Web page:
Like Qiagen, which spun off from Düsseldorf University in 1984 and is now among the world's top biotech companies, Miltenyi and Amaxa became successful by bridging gaps in the market for lab solutions and making the professional life of scientists a lot easier. This business focus on enabling technologies rather than on medicines characterizes NRW's red biotechnology sector even today. The Jülich-based company Dasgip, for example, is an international provider of parallel bioreactor systems. Dasgip CEO Thomas Drescher confirms that "14 of the 15 worldwide leading pharmaceutical companies are among our customers—and we are working on covering the top 20."
Success stories like these would not have been possible without the exceptional educational standards in North Rhine-Westphalia. Of the 16 German federal states, it boasts the broadest and densest network of universities, technical schools, Max Planck institutes and research centers. While post-war NRW possessed only three classical universities in Bonn, Cologne, and Münster, plus the renowned technical university in Aachen, the state government began to overcome this handicap in the 1960s, coinciding with the decline of its coal mining regions. Driven by the desire to develop the state's economic structures and include students from all social classes in higher education, new universities in Bochum, Dortmund, Düsseldorf, and Bielefeld were founded, followed by more than a dozen others over the next decade. The research center in Jülich, which would become the biggest of its kind in Germany, had already been established in 1958. Soon, genetics and biotechnology were taught at the new universities, too, and even a relatively remote place like Bielefeld in eastern Westphalia became a hotspot of genetic research in Germany.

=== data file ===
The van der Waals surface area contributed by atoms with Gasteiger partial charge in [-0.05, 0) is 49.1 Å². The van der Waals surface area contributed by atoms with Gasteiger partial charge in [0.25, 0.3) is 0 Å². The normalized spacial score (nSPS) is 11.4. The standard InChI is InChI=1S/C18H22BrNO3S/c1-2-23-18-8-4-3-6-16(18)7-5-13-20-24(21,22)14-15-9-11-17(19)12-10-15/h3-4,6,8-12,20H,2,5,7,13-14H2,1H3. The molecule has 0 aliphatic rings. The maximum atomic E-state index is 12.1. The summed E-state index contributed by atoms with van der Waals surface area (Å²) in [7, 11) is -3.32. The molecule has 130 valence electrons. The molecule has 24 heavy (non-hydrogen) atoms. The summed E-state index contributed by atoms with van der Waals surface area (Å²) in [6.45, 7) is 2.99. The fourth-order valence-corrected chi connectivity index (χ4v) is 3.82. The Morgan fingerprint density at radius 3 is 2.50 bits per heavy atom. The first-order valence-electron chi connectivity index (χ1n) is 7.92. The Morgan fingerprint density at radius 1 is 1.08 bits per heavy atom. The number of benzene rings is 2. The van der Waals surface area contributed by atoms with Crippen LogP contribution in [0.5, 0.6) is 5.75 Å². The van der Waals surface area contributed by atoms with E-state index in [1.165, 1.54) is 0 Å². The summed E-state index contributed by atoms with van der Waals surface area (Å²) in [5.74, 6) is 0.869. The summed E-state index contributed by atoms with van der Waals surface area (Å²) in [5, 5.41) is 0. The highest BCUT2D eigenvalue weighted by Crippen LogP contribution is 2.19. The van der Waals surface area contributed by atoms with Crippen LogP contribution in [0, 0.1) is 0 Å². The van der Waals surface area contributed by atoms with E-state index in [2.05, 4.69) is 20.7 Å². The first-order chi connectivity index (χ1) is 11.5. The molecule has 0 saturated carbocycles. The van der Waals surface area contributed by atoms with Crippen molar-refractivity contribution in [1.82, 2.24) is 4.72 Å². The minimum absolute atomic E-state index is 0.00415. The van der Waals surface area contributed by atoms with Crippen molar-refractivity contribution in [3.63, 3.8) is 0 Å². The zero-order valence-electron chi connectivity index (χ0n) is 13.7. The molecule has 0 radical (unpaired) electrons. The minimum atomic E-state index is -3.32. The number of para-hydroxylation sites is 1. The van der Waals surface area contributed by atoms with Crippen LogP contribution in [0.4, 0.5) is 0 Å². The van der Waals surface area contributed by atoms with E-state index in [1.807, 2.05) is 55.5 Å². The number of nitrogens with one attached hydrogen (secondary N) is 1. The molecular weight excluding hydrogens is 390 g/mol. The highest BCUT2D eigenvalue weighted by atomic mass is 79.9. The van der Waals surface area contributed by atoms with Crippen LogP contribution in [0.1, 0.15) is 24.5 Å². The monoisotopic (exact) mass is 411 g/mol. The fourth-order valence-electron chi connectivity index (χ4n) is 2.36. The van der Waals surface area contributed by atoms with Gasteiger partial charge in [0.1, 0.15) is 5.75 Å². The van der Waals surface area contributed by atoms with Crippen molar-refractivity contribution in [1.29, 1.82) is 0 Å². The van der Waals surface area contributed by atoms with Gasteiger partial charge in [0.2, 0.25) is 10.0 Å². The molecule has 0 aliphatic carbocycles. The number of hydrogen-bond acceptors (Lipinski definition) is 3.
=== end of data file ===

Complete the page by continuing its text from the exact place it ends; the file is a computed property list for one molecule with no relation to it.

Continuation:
A marriage of two minds
North Rhine-Westphalia is a British invention. Without it, the reconstruction of postwar Germany would not have succeeded.